"This is a book about the power of faith, rather than faith in power. It reveals how the impossible became possible--and how a dream gave birth to a state. It is written in a real attempt to uphold intellectual integrity and adhere to factual chronology."--I Shimon Peres, former Prime Minister of Israel
"This book reflects the combined work of two eminent historians, the late Ben Halpern and Jehuda Reinharz. A cross between historical and sociological approaches, this book manages admirably to present a dynamic picture of the Jewish society in Palestine and the Zionist movement in its most creative period--on the verge of statehood. Change and stability, revolution and tradition, ideologies and institutions: all are depicted here in their immense diversity as competing factors in Jewish life. This book is long overdue; I can hardly think of another book in the English language that so successfully presents the full spectrum of Zionist society in pre-state times. Combining a critical approach with a sympathetic view of Israel and Zionism, it avoids the pitfalls of eulogizing or excessive criticism, finding the right balance between the two. Any scholar or student of Israeli history would be wise to make use of this book."---- Anita Shapira, Tel Aviv University
This volume traces the history of the development of the Jewish State from the early idea of Jewish nationalism and the Zionist movements in the late-19th century to the establishment of Israel in 1948. The author demonstrates the continuity of the principles and practices of the early movements.
This book studies the birth of the State of Israel and analyzes the elaborately articulated and variegated ideological principles of the Zionist movement that led to that birth. It examines conflicting pre-state ideals and the social structure that emerged in Palestine's Jewish community during the Mandate period. In particular, Zionism and the Creation of a New Society reflects upon Israel's existence as both a state and a social structure - a place conceived before its birth as a means of solving a particular social malady: the modern Jewish Problem. Jehuda Reinharz and the late Ben Halpern carefully trace the development of the Zionist idea from its earliest expressions up to the eve of World War II, setting their study against a broad background of political and social development throughout Europe and the Middle East.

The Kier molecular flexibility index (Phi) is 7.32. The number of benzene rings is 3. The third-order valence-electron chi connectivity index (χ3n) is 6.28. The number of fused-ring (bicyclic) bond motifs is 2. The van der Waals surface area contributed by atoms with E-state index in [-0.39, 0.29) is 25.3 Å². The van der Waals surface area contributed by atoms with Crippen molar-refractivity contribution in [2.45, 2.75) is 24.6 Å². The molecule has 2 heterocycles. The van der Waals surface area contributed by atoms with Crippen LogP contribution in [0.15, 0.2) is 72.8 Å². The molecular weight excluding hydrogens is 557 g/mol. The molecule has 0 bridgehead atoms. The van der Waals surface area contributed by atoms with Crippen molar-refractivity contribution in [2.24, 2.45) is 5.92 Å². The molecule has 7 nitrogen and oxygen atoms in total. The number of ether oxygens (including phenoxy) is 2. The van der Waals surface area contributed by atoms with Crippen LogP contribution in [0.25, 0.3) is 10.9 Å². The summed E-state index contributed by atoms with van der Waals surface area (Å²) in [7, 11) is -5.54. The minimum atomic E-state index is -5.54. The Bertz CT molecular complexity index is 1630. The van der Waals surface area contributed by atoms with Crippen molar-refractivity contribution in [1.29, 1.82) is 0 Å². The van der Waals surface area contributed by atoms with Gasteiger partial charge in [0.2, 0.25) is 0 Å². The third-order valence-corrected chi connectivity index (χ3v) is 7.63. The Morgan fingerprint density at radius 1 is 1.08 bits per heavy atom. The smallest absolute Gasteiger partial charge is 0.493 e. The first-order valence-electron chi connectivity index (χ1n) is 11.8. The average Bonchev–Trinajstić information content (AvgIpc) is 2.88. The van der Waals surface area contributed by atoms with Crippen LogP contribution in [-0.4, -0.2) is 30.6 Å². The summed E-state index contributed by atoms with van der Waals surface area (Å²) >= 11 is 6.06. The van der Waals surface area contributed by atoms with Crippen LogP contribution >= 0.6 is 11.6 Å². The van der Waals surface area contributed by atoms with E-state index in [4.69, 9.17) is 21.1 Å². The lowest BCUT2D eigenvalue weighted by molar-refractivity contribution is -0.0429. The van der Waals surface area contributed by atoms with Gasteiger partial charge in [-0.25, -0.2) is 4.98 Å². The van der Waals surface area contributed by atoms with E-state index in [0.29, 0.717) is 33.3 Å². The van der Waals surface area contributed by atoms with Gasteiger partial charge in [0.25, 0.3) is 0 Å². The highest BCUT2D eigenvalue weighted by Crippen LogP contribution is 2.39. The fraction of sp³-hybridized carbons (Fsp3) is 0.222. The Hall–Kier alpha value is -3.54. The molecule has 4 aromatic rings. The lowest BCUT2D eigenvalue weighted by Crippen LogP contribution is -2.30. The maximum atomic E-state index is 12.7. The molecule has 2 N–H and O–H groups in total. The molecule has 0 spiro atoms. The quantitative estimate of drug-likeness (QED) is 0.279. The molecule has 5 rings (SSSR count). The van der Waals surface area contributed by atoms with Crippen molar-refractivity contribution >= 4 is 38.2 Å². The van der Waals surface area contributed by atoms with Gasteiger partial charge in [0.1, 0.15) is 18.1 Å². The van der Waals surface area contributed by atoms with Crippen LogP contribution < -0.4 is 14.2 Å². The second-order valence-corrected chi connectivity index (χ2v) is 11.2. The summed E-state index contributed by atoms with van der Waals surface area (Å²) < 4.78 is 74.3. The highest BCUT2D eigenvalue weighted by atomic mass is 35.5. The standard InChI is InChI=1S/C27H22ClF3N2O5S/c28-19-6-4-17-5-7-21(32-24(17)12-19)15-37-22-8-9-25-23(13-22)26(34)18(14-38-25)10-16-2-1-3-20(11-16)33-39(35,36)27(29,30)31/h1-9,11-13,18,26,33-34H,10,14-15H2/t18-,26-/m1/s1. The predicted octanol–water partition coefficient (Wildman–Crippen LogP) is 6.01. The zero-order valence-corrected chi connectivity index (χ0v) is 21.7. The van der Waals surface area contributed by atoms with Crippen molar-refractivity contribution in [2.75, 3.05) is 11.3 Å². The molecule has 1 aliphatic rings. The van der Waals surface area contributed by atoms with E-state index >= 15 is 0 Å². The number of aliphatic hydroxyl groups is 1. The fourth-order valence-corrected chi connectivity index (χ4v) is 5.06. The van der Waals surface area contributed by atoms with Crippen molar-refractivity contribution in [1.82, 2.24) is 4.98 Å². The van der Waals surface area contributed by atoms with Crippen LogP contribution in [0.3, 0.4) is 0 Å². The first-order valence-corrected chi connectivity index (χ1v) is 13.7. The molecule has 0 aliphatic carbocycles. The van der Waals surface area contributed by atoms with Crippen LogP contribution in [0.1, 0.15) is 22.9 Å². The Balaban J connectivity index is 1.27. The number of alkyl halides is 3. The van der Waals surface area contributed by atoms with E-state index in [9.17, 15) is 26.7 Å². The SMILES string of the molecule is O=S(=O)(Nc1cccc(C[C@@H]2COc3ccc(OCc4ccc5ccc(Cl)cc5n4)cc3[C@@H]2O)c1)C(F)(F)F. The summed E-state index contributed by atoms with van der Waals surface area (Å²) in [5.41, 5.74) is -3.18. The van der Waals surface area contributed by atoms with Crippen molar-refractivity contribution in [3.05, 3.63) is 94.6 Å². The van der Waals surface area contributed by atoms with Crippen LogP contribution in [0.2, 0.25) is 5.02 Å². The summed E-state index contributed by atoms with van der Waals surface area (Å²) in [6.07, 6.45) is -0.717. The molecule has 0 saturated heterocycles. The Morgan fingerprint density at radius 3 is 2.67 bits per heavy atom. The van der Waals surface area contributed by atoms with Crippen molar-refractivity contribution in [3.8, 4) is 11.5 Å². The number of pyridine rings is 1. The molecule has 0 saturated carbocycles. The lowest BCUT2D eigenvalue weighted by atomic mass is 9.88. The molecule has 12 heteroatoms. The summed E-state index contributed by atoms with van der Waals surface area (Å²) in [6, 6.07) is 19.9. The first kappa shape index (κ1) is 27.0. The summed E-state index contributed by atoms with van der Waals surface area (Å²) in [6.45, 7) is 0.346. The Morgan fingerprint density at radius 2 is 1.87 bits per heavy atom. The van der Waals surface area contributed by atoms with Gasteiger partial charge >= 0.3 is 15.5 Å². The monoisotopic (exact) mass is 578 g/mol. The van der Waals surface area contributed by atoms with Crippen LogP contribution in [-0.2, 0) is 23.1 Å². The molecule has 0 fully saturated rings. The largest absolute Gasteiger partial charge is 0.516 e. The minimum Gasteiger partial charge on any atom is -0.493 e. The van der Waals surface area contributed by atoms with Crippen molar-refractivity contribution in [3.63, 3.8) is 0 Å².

Includes bibliographical references (p. 273-279) and index.
About the Author
is Richard Koret Professor of Modern Jewish History and President of Brandeis University. He is the author, editor, and coeditor of numerous volumes, including Essential Papers on Zionism
(1996), Chaim Weizmann: The Making of a Statesman
(OUP, 1993), Chaim Weizmann: The Making of a Zionist Leader
(OUP, 1985), and Israel in the Middle East
(OUP, 1984). Dr. Reinharz is also General Editor of the "Studies in Jewish History" series published by Oxford University Press.
Ben Halpern (1912-1990) was Professor Emeritus of Near Eastern and Judaic Studies at Brandeis University. Among his distinguished studies of the modern Jewish experience are A Clash of Heroes: Brandeis, Weizmann, and American Zionism (OUP, 1987), The Idea of the Jewish State (1969), Jews and Blacks (1971), and The American Jew: A Zionist Analysis (1956).